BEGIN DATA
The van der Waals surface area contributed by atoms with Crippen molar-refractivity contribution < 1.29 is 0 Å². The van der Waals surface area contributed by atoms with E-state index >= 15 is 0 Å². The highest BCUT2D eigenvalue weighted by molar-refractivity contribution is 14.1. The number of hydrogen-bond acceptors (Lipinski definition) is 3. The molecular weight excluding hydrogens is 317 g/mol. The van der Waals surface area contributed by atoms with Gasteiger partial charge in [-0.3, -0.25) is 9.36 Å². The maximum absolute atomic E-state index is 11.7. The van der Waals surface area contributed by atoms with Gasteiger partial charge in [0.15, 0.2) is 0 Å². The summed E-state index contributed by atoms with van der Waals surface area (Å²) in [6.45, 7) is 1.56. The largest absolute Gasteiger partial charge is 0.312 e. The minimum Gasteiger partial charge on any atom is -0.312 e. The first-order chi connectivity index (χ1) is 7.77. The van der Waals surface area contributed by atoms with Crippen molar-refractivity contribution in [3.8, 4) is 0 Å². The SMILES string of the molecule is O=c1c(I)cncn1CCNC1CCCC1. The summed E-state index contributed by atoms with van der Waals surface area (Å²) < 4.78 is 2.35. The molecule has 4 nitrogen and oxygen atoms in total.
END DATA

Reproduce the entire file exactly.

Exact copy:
The van der Waals surface area contributed by atoms with Crippen molar-refractivity contribution < 1.29 is 0 Å². The van der Waals surface area contributed by atoms with E-state index >= 15 is 0 Å². The highest BCUT2D eigenvalue weighted by molar-refractivity contribution is 14.1. The number of hydrogen-bond acceptors (Lipinski definition) is 3. The molecular weight excluding hydrogens is 317 g/mol. The van der Waals surface area contributed by atoms with Gasteiger partial charge in [-0.3, -0.25) is 9.36 Å². The maximum absolute atomic E-state index is 11.7. The van der Waals surface area contributed by atoms with Gasteiger partial charge in [0.15, 0.2) is 0 Å². The summed E-state index contributed by atoms with van der Waals surface area (Å²) in [6.45, 7) is 1.56. The largest absolute Gasteiger partial charge is 0.312 e. The minimum Gasteiger partial charge on any atom is -0.312 e. The first-order chi connectivity index (χ1) is 7.77. The van der Waals surface area contributed by atoms with Crippen molar-refractivity contribution in [3.8, 4) is 0 Å². The SMILES string of the molecule is O=c1c(I)cncn1CCNC1CCCC1. The summed E-state index contributed by atoms with van der Waals surface area (Å²) < 4.78 is 2.35. The molecule has 4 nitrogen and oxygen atoms in total.